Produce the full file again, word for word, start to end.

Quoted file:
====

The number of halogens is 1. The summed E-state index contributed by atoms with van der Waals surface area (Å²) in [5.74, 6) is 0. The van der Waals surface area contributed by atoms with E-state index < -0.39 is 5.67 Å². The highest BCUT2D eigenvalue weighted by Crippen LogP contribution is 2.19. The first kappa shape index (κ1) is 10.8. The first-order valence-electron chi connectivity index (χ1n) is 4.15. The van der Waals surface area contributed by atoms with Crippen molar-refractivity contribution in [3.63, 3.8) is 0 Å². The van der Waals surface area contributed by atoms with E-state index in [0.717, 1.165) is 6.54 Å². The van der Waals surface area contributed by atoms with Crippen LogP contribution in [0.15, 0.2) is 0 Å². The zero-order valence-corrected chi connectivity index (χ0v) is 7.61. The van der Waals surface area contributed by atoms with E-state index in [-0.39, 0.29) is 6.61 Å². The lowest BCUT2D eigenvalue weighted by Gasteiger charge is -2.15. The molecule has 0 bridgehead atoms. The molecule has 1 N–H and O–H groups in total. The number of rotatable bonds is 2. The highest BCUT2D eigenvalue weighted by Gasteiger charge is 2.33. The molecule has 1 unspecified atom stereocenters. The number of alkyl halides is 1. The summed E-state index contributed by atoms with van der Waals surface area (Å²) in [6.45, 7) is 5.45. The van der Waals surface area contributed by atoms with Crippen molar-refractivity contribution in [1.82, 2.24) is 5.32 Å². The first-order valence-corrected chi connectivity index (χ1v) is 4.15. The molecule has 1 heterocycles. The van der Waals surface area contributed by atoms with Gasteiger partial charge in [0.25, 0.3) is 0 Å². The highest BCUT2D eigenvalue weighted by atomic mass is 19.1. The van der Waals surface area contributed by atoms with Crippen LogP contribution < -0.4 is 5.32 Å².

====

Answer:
The number of halogens is 1. The summed E-state index contributed by atoms with van der Waals surface area (Å²) in [5.74, 6) is 0. The van der Waals surface area contributed by atoms with E-state index < -0.39 is 5.67 Å². The highest BCUT2D eigenvalue weighted by Crippen LogP contribution is 2.19. The first kappa shape index (κ1) is 10.8. The first-order valence-electron chi connectivity index (χ1n) is 4.15. The van der Waals surface area contributed by atoms with Crippen molar-refractivity contribution in [3.63, 3.8) is 0 Å². The van der Waals surface area contributed by atoms with E-state index in [0.717, 1.165) is 6.54 Å². The van der Waals surface area contributed by atoms with Crippen LogP contribution in [0.15, 0.2) is 0 Å². The zero-order valence-corrected chi connectivity index (χ0v) is 7.61. The van der Waals surface area contributed by atoms with E-state index in [-0.39, 0.29) is 6.61 Å². The lowest BCUT2D eigenvalue weighted by Gasteiger charge is -2.15. The molecule has 0 bridgehead atoms. The molecule has 1 N–H and O–H groups in total. The number of rotatable bonds is 2. The highest BCUT2D eigenvalue weighted by Gasteiger charge is 2.33. The molecule has 1 unspecified atom stereocenters. The number of alkyl halides is 1. The summed E-state index contributed by atoms with van der Waals surface area (Å²) in [6.45, 7) is 5.45. The van der Waals surface area contributed by atoms with Crippen molar-refractivity contribution in [1.82, 2.24) is 5.32 Å². The first-order valence-corrected chi connectivity index (χ1v) is 4.15. The molecule has 1 heterocycles. The van der Waals surface area contributed by atoms with Gasteiger partial charge in [0.25, 0.3) is 0 Å². The highest BCUT2D eigenvalue weighted by atomic mass is 19.1. The van der Waals surface area contributed by atoms with Crippen LogP contribution < -0.4 is 5.32 Å².